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QUINOA, SWEET POTATO AND ROCKET CAKES

ingredients
1 Tbsp olive oil
1 medium onion or equivalent, finely chopped
2 stalks of celery, diced
2 medium carrots, diced
4 cloves garlic, finely chopped
1 3/4 cups quinoa
2 1/2 cups of water
2 Tbs sweet paprika
2 medium sized sweet potatoes, diced and steamed
1 1/2 cups rocket (arugula), chopped roughly
2 eggs, lightly beaten
3/4 cup rye or wholemeal bread crumbs (around two slices)
generous sea salt and pepper, to taste
Preheat oven to 200C/400F.
Sauté the onions with the carrot and celery until soft, then add the garlic, quinoa, water and paprika and cook until quinoa is tender, and the liquid is well absorbed.Mash the steamed sweet potato with the rocket, and then add the quinoa mixture and all remaining ingredients.When cool enough to handle, make patties around the size of the palm of your hand, and place on a baking paper lined baking tray.Bake until the outside of the patty is a little crisped or browned, around 35-40 minutes.Serve with a dollop of plain yoghurt, a little mint, and a salad made of rocket.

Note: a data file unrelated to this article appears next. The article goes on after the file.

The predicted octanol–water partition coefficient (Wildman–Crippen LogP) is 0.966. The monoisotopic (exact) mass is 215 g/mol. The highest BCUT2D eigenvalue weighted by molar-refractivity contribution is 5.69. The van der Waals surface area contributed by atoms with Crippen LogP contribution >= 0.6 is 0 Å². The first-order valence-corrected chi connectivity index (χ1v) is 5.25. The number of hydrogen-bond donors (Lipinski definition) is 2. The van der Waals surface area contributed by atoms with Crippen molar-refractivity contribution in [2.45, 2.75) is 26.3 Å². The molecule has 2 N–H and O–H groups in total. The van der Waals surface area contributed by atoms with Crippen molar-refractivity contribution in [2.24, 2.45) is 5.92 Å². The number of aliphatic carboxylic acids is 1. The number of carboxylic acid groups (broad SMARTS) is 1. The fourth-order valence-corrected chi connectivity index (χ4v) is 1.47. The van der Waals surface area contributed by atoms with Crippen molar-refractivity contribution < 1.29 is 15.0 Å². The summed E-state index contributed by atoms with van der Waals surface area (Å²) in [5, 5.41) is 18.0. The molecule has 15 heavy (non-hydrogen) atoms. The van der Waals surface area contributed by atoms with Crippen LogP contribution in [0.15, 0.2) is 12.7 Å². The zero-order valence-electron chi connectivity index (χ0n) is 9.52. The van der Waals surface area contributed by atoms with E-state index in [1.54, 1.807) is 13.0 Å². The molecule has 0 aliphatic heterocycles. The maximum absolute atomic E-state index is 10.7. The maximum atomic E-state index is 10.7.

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Sautéed Cabbage with Tomato

14 Jan

Let’s continue on this roll (hehe) with more cabbage! After seeing Alice’s last dish, I was so hungry for cabbage that I went to the store and made my go-to comfort food cabbage dish – sauteed cabbage with tomato.

Cabbage plated

This is a dish that I grew up eating on a regular basis. We had a huge garden and grew a lot of cabbage and had it for lunch and dinner quite often. It’s a simple dish that is great as a main vegetarian dish, perfect as a side dish with meatloaf or roast chicken or Brazilian beans and rice and delicious heated up and topped with a poached egg for a filling weeknight dinner in a flash. If you happen to be on a veggie kick, it’s right up your alley. The only non-vegetable ingredient is the olive oil used in the pan for sauteing purposes.

Ingredients

First, chop up your onions, tomatoes, garlic and ginger

chopped ingredients

Slice your cabbage as thin as you can, by first cutting the cabbage in half

Cabbage_2

Then slicing each half very finely.

chopped cabbage

Heat up oil in a large skillet or Dutch oven.

First add your onions to the hot pan and let them cook for two to three minutes, stirring regularly, until they are softened slightly.

sauteed onions

Then add the garlic and ginger and stir before adding the tomatoes to the pan.

sauteed tomatoes

Add salt and pepper, or Arisco if you are lucky enough to have some. Arisco is a Brazilian seasoning consisting of salt, pepper, onion and garlic which adds a wonderful flavor to most savory dishes.

Arisco

When the tomatoes have softened a little – about three minutes – add a cup of water and all the cabbage.